Plans for double decker planes that give everyone proper leg room AND let you recline without causing a row

NEW plane seat designs are set to revolutionise the way passengers travel, with double decker rows offering extra leg room even to economy travellers.

Revealed at the annual Crystal Cabin Awards, which shows the latest aviation innovations, the two heights will allow more space by splitting up the rows in the cabin.

The Chaise Longue Economy Seat project shows the two rows of seats, with one on the floor of the cabin and one raised slightly higher.

This allows passengers to have extra leg room without comprising other travellers.

The seats would recline without affecting the passengers behind, and include adjustable back and neck rests.

Luggage would be stored under the seats in compartments instead of in overhead lockers, allowing the extra height.

Designed by 21-year-old design student Alejandro Núñez Vicente, who studies at the TU Delft University in the Netherlands, he said he came up with the idea due to the lack of leg room on short-haul flights in Europe.

He told CNN: "The current economy class is often limited to a single or slightly reclined position that impedes the user from having a comfortable and relaxing flight experience."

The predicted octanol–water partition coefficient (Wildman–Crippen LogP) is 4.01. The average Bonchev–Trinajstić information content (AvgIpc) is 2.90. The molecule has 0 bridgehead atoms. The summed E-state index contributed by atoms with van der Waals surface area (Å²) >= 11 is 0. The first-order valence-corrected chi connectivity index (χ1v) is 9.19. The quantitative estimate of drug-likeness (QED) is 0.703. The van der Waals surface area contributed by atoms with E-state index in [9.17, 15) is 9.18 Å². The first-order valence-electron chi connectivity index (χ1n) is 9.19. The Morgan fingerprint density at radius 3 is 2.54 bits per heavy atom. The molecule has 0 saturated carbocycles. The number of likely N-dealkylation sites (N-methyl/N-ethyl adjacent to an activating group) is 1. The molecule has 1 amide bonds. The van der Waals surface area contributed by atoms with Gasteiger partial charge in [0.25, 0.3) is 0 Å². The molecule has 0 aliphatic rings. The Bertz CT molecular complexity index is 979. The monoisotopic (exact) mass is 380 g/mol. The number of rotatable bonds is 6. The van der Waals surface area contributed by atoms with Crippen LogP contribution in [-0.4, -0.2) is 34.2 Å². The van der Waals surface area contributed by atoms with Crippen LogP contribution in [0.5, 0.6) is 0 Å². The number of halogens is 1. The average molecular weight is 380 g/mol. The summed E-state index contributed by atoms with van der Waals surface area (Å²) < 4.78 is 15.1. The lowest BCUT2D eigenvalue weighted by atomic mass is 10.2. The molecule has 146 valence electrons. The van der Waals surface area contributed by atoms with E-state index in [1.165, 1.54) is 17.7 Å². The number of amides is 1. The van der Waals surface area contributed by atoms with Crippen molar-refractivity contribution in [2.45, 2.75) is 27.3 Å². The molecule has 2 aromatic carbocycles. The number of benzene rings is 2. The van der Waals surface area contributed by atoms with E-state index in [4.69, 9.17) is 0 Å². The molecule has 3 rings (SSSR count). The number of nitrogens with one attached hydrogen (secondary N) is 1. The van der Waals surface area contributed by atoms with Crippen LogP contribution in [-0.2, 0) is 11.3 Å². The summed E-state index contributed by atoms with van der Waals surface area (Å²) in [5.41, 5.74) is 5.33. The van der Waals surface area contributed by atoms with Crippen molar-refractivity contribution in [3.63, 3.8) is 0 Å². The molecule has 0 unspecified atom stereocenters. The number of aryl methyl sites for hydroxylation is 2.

"The lower row has the advantage of passengers having the lounge experience of a couch by stretching the legs, whilst the upper row provides an SUV experience, making it possible for instance to cross the legs due to the increased leg room and overall living space."

He also said that they work for post-Covid travelling too: "As it gives more space between passengers, and positions them at different heights, it is more suitable for flights in pandemic times."

While it is yet to be a realistic seat design, he said some airlines have already shown interest.

His designs aren't the first to include a staggered seating system.

Zephyr Aerospace came up with 2-4-2 seating rows which would offer double decker seats.

We've also revealed some of the other futuristic plane designs, which include no tray tables or seat pockets, but wide-screen TVs and seat dividers.

Airlines are also looking at how to make the economy experience better, without the first class price tag.

Last year, Lufthansa trialled seats which could be turned into beds in their economy class.

Air New Zealand also revealed details of a prototype for a proper flat bed in Economy cabins, joining their Economy Skycouch option.

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